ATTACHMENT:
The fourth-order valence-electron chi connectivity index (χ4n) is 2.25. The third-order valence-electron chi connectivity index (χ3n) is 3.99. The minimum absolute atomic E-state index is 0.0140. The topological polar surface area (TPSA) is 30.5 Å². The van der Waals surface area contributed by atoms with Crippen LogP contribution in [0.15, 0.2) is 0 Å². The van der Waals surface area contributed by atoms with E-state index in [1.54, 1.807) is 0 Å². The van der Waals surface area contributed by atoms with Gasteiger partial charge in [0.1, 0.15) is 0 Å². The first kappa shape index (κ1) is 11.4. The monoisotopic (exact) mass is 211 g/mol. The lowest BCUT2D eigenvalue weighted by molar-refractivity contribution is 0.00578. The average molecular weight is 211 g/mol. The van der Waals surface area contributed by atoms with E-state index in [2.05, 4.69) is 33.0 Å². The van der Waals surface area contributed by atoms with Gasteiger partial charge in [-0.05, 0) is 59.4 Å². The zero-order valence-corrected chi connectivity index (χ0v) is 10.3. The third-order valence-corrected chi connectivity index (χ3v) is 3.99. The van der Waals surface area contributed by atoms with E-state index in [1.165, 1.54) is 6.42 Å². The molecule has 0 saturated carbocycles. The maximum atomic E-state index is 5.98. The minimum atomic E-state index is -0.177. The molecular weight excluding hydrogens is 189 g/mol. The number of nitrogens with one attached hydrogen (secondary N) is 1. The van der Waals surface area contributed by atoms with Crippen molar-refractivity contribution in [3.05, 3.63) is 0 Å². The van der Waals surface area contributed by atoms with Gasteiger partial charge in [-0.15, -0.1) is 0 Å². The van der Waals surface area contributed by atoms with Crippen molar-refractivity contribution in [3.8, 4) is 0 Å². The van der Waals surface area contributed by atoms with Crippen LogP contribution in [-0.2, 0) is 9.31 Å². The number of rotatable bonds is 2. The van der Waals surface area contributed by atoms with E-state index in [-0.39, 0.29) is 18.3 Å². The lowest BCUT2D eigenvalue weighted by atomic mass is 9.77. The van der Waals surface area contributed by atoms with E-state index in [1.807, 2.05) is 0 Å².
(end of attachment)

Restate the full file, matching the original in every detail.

The fourth-order valence-electron chi connectivity index (χ4n) is 2.25. The third-order valence-electron chi connectivity index (χ3n) is 3.99. The minimum absolute atomic E-state index is 0.0140. The topological polar surface area (TPSA) is 30.5 Å². The van der Waals surface area contributed by atoms with Crippen LogP contribution in [0.15, 0.2) is 0 Å². The van der Waals surface area contributed by atoms with E-state index in [1.54, 1.807) is 0 Å². The van der Waals surface area contributed by atoms with Gasteiger partial charge in [0.1, 0.15) is 0 Å². The first kappa shape index (κ1) is 11.4. The monoisotopic (exact) mass is 211 g/mol. The lowest BCUT2D eigenvalue weighted by molar-refractivity contribution is 0.00578. The average molecular weight is 211 g/mol. The van der Waals surface area contributed by atoms with E-state index in [2.05, 4.69) is 33.0 Å². The van der Waals surface area contributed by atoms with Gasteiger partial charge in [-0.05, 0) is 59.4 Å². The zero-order valence-corrected chi connectivity index (χ0v) is 10.3. The third-order valence-corrected chi connectivity index (χ3v) is 3.99. The van der Waals surface area contributed by atoms with E-state index in [1.165, 1.54) is 6.42 Å². The molecule has 0 saturated carbocycles. The maximum atomic E-state index is 5.98. The minimum atomic E-state index is -0.177. The molecular weight excluding hydrogens is 189 g/mol. The number of nitrogens with one attached hydrogen (secondary N) is 1. The van der Waals surface area contributed by atoms with Crippen molar-refractivity contribution in [3.05, 3.63) is 0 Å². The van der Waals surface area contributed by atoms with Gasteiger partial charge in [-0.15, -0.1) is 0 Å². The van der Waals surface area contributed by atoms with Crippen molar-refractivity contribution in [3.8, 4) is 0 Å². The van der Waals surface area contributed by atoms with Crippen LogP contribution in [-0.2, 0) is 9.31 Å². The number of rotatable bonds is 2. The van der Waals surface area contributed by atoms with E-state index in [-0.39, 0.29) is 18.3 Å². The lowest BCUT2D eigenvalue weighted by atomic mass is 9.77. The van der Waals surface area contributed by atoms with E-state index in [1.807, 2.05) is 0 Å².